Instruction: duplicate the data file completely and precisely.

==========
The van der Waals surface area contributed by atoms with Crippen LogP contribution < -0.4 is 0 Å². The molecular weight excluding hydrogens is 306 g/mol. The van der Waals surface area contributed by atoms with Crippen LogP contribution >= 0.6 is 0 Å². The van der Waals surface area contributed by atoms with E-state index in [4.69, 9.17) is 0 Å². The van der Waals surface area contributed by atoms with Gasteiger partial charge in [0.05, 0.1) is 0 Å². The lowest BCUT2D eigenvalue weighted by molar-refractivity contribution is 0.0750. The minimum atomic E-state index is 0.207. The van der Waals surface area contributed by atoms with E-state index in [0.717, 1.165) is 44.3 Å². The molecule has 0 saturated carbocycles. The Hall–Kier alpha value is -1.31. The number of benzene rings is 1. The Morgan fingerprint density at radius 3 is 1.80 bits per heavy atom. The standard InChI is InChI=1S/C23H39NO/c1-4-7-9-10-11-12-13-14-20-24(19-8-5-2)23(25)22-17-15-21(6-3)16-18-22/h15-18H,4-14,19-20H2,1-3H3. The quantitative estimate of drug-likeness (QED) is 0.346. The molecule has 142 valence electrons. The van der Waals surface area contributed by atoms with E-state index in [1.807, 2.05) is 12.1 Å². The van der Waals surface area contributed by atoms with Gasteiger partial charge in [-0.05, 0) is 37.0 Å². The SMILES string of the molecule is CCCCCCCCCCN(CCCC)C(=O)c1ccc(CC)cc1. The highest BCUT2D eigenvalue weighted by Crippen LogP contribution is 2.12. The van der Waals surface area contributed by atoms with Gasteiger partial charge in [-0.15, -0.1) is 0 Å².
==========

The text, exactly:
The van der Waals surface area contributed by atoms with Crippen LogP contribution < -0.4 is 0 Å². The molecular weight excluding hydrogens is 306 g/mol. The van der Waals surface area contributed by atoms with Crippen LogP contribution >= 0.6 is 0 Å². The van der Waals surface area contributed by atoms with E-state index in [4.69, 9.17) is 0 Å². The van der Waals surface area contributed by atoms with Gasteiger partial charge in [0.05, 0.1) is 0 Å². The lowest BCUT2D eigenvalue weighted by molar-refractivity contribution is 0.0750. The minimum atomic E-state index is 0.207. The van der Waals surface area contributed by atoms with E-state index in [0.717, 1.165) is 44.3 Å². The molecule has 0 saturated carbocycles. The Hall–Kier alpha value is -1.31. The number of benzene rings is 1. The Morgan fingerprint density at radius 3 is 1.80 bits per heavy atom. The standard InChI is InChI=1S/C23H39NO/c1-4-7-9-10-11-12-13-14-20-24(19-8-5-2)23(25)22-17-15-21(6-3)16-18-22/h15-18H,4-14,19-20H2,1-3H3. The quantitative estimate of drug-likeness (QED) is 0.346. The molecule has 142 valence electrons. The van der Waals surface area contributed by atoms with E-state index in [1.807, 2.05) is 12.1 Å². The van der Waals surface area contributed by atoms with Gasteiger partial charge in [-0.05, 0) is 37.0 Å². The SMILES string of the molecule is CCCCCCCCCCN(CCCC)C(=O)c1ccc(CC)cc1. The highest BCUT2D eigenvalue weighted by Crippen LogP contribution is 2.12. The van der Waals surface area contributed by atoms with Gasteiger partial charge in [-0.15, -0.1) is 0 Å².